A CAMPAIGN has been launched by Queen's Park residents to save the well-known Irish pub, The Corrib Rest, from development into luxury flats.
The pub was purchased by developers Ashcross Ltd for £4.1million in 2015 and has remained empty and out of use for over two years.
Two separate planning applications were made to Brent Council after the site’s purchase but both were subsequently turned down due to insufficient community space.
On Sunday, over 100 members of the Save The Corrib Rest NW6 campaign group assembled outside the pub to air their grievances and sign a petition to save the establishment from development.
The pub, which was previously the Aras na Gael centre, is seen as an important hub for the Irish community in north-west London.
Campaigners say they fear that a third planning application is about to be made which could spell an end to The Corrib Rest’s historic connection to the Irish community in Brent.
“Two other Irish community centres have already gone from the area in recent years,” said Kevin Barrett, organiser of the Save The Corrib Rest NW6 group.
“We will object to any new planning application made to Brent Council but we need as much vocal support as possible to show them that we mean business.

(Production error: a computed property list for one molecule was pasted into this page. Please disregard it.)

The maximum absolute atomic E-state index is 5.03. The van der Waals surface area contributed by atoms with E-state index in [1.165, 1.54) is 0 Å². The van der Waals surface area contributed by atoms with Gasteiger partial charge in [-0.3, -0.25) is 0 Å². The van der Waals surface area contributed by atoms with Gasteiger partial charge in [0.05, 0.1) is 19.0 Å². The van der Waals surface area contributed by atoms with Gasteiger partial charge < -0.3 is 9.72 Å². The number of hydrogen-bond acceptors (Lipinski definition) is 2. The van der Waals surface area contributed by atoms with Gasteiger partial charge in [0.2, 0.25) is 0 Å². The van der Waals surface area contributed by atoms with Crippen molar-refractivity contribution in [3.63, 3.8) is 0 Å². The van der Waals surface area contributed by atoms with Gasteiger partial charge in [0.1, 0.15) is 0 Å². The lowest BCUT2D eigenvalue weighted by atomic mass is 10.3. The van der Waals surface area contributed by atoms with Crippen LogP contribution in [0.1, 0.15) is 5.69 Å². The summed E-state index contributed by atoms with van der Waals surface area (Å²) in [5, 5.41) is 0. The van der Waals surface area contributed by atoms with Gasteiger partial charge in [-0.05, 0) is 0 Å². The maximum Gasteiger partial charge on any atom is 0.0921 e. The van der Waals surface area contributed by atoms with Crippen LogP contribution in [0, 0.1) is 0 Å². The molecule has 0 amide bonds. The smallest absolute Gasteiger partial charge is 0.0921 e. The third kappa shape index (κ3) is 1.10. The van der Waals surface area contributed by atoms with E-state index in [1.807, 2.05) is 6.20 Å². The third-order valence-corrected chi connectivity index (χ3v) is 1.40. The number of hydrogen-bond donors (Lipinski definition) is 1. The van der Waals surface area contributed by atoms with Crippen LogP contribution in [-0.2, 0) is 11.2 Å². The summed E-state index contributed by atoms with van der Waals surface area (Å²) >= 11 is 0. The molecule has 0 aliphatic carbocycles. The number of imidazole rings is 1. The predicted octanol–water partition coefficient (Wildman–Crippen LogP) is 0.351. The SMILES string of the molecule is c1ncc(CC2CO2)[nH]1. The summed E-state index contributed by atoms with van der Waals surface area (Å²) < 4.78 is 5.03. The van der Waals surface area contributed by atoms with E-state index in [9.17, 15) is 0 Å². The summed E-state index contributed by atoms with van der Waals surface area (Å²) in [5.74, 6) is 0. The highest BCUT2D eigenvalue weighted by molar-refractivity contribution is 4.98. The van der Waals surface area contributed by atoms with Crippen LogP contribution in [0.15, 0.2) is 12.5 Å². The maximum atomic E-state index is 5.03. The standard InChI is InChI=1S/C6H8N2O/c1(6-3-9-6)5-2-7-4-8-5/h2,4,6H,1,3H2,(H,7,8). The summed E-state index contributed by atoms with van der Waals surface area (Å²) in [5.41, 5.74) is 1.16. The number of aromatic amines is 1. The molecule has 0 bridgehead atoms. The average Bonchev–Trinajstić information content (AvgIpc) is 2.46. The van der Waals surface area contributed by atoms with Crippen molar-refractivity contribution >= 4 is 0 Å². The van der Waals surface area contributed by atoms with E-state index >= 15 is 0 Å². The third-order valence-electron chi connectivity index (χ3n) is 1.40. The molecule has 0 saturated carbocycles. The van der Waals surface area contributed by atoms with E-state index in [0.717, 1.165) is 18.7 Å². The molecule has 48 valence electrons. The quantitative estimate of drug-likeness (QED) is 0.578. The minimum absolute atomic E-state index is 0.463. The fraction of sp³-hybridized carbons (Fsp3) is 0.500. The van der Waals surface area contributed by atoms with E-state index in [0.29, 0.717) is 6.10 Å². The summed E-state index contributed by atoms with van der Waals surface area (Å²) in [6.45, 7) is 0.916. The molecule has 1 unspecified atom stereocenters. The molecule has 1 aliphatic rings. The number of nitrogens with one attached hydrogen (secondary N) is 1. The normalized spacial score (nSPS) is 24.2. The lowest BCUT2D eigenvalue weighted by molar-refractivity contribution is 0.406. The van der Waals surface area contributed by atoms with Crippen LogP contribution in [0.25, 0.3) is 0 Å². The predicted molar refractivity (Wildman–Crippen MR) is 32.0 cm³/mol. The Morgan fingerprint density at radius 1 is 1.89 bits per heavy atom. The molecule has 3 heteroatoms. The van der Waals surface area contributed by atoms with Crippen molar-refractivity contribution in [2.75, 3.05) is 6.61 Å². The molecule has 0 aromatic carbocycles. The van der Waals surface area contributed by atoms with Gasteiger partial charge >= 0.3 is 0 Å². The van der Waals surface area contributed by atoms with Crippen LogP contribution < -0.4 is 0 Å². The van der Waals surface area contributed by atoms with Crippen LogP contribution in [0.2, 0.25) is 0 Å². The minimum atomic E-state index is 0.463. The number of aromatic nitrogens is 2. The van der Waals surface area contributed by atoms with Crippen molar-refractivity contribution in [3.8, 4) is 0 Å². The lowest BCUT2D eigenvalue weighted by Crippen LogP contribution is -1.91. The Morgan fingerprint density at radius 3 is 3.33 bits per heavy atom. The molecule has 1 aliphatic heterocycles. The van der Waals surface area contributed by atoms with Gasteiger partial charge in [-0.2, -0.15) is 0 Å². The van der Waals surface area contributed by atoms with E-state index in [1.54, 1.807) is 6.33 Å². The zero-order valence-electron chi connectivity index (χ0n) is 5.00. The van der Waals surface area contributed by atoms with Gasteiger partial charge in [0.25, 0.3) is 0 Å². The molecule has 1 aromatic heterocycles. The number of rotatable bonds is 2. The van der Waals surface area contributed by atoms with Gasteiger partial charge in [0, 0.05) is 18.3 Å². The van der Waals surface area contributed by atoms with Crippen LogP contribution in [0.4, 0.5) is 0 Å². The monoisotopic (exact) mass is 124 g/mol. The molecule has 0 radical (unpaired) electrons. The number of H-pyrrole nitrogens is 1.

“It would be a real shame to lose such an important symbol of the Irish community in this part of London.”
Local residents won their battle to have the pub listed as an Asset of Community Value in 2015, meaning the site’s use as a community venue must be considered as part of any future plans.
The Corrib Rest forms part of a larger building featuring a number of function rooms which remain in frequent use by the local old-age Irish pensioners club and other groups.
The most recent planning application submitted by Ashcross Ltd proposed just one hour of community use a week, despite Irish pensioners using the site for an entire afternoon each week and other activities such as music evenings taking up several hours each day.
The Corrib Rest was bought by the Brent Irish Cultural and Community Association in 1983 and plans to make a cultural centre for the local Irish community were championed by then Mayor Ken Livingstone.
The Aras na Gael centre, as The Corrib Rest was known then, became a watering hole among the Irish community in the local area and numerous weddings, christenings and wakes have all taken place there.
The pub was bought by a private buyer in 1988, before being sold again in 2000.
A spokesperson for Queen's Park Area Residents’ Association (QPARA), said: “Since pub operators Greencoats sold the Corrib Rest to property developer Ashcross in early 2015, QPARA has been at the forefront of efforts to ensure that a viable pub and community room continue on the premises and that neighbouring residents are protected from any noise and nuisance arising.
“In principle, we are intending to welcome changes in the community provision and protection for local residents that have been made in response to our representations but we are not supporting or opposing the development as a whole.”
A QPARA meeting will take place on Thursday, February 9 in St Anne's Church at 7.30pm and is open to the public, so supporters of the pub's plight are welcome to attend and voice their concerns.